- [T]he Nurses Health study... found that those who drank moderate amounts of beer (one beer) had less hypertension than nurses who drank either wine or spirits.
- A large Kaiser Permanente survey of almost 130,000 adults showed that male beer drinkers in the group were at a statistically significantly lower risk of coronary artery disease than men who drank red wine, white wine or spirits
- A study from Tufts School of Nutrition showed beer, either dark or light, protects bone mineral density.... People with diets high in silicon, a mineral found in dark beer, had higher bone densities and therefore a lower chance of developing osteoporosis.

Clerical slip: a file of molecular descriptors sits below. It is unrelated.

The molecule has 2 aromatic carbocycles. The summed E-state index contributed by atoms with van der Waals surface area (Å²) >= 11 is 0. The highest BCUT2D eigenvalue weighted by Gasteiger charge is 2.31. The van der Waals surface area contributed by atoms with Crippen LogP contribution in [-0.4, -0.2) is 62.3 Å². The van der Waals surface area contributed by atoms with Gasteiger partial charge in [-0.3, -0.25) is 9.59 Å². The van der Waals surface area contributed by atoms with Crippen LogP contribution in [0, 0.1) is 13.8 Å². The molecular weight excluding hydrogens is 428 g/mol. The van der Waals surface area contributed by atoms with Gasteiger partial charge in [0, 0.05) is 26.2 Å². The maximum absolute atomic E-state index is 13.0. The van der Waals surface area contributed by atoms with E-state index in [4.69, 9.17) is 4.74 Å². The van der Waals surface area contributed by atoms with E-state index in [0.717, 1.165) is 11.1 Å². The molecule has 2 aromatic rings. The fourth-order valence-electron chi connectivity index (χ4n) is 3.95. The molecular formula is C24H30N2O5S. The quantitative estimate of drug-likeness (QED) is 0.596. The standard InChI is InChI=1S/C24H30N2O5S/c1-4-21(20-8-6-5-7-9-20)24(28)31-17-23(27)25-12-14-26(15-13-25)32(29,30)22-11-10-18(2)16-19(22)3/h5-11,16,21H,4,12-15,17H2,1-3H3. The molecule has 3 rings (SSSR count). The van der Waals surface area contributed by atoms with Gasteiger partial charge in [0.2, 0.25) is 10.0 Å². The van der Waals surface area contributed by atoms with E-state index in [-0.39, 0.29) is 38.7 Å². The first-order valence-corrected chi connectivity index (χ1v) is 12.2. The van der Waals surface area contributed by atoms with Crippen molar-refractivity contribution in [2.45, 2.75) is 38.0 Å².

More seriously, this is exactly the kind of research that needs to be factored into beer taxes. While drunk driving and alcohol abuse create substantial costs to society and the state, moderate drinking has consistently been associated with healthier people--who therefore lower the costs to society. If the purpose of the beer tax is to compensate for negative externalities (a pigouvian tax), then we must also consider positive externalities.
*Correlation does not equal causation. It could be that drinking moderately is a habit of already healthy people.